Performance tips

The tests directory contains a script,, that can be used to measure the sustainable performance on a connection, and allows many of the tunable parameters to be adjusted. On the receiver, pick a port number (which must be free for both TCP and UDP) and run

python slave <port>

Then, on the sender, run

python master [options] <host> <port>

where host is the hostname of the receiver. This script will run tests at a variety of speeds to determine the maximum speed at which the connection seems reliable most of the time. This speed is right at the edge of stability: for a totally reliable setup, you should use a slightly lower speed.

There is an equivalent spead2_bench program using the C++ API in the src directory, which is built by the Makefile.

Packet size

The default packet size in a StreamConfig is 1472 bytes, which is a safe value for IPv4 in a standard Ethernet setup [1]. However, bigger packets significantly reduce overhead and are vital for exceeding 10Gbps. You should pick a packet size, that, when added to the overhead for IP and UDP headers, equals the MTU of the link. For example, with IPv4 and an MTU of 9200, use a packet size of 9172.

[1]The UDP and IP header together add 28 bytes, bringing the IP packet to the conventional MTU of 1500 bytes.

Tuning based on heap size

The library has a number of tuning parameters that are reasonable for medium-to-large heaps (megabytes to hundreds of megabytes). If using many smaller heaps, some of the tuning parameters may need to be adjusted. In particular

  • Increase the max_heaps parameter to the spead2.send.StreamConfig constructor.
  • Increase the max_heaps parameter to the spead2.recv.Stream constructor if you expect the network to reorder packets significantly (e.g., because data is arriving from multiple senders which are not completely synchronised). For single-packet heaps this has no effect.
  • Increase the ring_heaps parameter to the spead2.recv.Stream constructor to reduce lock contention. This has rapidly diminishing returns beyond about 16.

It is important to experiment to determine good values. Simply cranking everything way up can actually reduce performance by increase memory usage and thus reducing cache efficiency.

For very large heaps (gigabytes) some of these values can be decreased to 2 (or possibly even 1) to keep memory usage under control.

Heap lifetime

All the payload for a heap is stored in a single memory allocation, and where possible, items reference this memory. This means that the entire heap remains live as long as any of the values encoded in it are live. Thus, a small but seldom-changing value can cause a very large heap to remain live long after the rest of the values in that heap have been replaced. On the sending side this can be avoided by only grouping items into a heap if they are updated at the same frequency. If it is not possible to change the sender, the receiver can copy values.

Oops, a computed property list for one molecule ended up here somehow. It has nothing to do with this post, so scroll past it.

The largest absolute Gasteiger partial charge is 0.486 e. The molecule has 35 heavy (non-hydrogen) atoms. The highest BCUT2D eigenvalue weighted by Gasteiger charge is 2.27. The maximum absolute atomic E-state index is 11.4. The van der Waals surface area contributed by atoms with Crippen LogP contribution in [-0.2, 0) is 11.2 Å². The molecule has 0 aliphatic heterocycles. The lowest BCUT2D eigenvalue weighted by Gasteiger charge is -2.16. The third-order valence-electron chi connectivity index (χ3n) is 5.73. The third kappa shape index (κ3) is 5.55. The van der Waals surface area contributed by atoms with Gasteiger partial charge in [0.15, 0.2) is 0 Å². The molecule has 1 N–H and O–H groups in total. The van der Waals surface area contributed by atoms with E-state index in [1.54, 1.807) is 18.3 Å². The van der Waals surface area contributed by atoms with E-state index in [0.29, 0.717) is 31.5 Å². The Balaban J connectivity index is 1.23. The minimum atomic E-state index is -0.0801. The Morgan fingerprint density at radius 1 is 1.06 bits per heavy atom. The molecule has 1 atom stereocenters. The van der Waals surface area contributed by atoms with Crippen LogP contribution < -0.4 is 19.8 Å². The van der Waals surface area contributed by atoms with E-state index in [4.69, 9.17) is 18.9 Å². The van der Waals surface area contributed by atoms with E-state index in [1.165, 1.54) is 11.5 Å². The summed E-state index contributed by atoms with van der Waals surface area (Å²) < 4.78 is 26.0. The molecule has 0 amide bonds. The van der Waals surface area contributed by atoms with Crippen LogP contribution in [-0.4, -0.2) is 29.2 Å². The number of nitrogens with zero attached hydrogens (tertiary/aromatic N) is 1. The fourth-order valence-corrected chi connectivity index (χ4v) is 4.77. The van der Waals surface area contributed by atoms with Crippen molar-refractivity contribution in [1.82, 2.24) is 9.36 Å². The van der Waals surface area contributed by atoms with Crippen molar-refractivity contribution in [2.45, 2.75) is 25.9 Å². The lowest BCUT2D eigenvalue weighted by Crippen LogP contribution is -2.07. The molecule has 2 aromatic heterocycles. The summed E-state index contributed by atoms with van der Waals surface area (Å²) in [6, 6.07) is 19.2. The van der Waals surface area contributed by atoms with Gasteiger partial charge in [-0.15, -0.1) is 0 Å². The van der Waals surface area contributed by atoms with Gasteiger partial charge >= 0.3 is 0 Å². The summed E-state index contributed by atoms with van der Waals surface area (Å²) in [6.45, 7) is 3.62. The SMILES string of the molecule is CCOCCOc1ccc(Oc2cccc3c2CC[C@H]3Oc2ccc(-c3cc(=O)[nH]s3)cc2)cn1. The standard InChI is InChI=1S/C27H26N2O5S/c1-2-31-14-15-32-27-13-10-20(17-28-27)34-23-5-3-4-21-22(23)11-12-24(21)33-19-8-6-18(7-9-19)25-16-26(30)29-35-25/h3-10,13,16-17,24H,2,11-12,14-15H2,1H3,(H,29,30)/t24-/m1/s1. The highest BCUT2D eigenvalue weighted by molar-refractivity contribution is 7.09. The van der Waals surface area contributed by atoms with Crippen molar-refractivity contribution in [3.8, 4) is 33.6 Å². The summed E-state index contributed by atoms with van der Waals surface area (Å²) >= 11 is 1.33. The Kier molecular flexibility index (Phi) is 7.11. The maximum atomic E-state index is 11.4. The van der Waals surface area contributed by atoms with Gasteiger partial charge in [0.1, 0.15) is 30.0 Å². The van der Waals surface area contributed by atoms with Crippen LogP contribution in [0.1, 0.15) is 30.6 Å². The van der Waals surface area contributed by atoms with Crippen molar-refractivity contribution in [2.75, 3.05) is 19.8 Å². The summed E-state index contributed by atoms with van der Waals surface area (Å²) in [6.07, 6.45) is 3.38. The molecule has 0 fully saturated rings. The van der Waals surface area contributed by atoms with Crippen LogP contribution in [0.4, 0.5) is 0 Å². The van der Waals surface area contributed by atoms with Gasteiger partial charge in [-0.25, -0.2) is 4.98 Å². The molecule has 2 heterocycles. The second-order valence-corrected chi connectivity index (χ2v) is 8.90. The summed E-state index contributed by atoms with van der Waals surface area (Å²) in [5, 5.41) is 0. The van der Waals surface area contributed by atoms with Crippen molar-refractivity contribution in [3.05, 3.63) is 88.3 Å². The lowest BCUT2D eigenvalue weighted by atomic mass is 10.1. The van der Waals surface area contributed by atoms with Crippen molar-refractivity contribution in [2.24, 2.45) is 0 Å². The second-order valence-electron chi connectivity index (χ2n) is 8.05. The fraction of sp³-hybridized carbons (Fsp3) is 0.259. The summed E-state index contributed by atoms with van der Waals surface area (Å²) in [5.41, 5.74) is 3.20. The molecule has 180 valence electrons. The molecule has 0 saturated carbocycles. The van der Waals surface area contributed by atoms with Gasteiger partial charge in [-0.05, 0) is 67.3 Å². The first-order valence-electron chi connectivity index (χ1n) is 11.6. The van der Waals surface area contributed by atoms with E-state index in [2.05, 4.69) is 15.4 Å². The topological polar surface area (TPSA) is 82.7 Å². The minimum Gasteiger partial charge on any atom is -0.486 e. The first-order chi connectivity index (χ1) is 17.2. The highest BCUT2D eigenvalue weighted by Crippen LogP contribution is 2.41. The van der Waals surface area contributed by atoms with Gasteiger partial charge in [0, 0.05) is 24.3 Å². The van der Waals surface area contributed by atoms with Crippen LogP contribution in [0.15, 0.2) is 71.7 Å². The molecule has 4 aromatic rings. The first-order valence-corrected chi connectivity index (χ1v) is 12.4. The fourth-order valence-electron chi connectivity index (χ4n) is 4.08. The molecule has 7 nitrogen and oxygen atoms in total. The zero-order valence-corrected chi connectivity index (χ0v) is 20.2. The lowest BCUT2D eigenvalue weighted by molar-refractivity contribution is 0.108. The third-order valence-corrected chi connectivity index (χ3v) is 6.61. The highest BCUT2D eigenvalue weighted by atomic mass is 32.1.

Because items directly reference the received data (where possible), it is possible that data will be misaligned. While numpy allows this, it could make access to the data inefficient. Ideally the sender will ensure that all values are aligned within the heap payload, but unfortunately the bindings do not currently provide a way to ensure this. If only a single addressed item is placed in a heap, it will be naturally aligned.


When using numpy builtin types, data are converted to native endian when they are received, to allow for more efficient operations on them. This can significantly reduce the maximum rate at which packets are received. Thus, using the native endian on the wire will give better performance.

Data format

Using the dtype parameter to the spead2.Item constructor is highly recommended. While the format parameter is more generic, it uses a much slower path for encoding and decoding. In some cases it can determine an equivalent dtype and use the fast path, but relying on this is not recommended. The dtype approach is also the only way to transmit in little-endian, which will be faster when the host is little-endian (such as x86).

Hardware setup

Many systems are configured to drop to a lower-power state when idle, using frequency scaling, C-states and so on. It can take hundreds of microseconds to return to full performance, which can translate into megabytes of data on a high-speed incoming stream. If a high-speed stream is expected, one should disable these features or otherwise bring the system up to full performance before the stream starts flowing.

Similarly, some Ethernet adaptors default to using adaptive interrupt mitigation to dynamically adjust the latency/bandwidth tradeoff depending on traffic, but can be too slow to adapt. Assuming your application is latency-tolerant, this can be disabled with

ethtool -C eth1 adaptive-rx off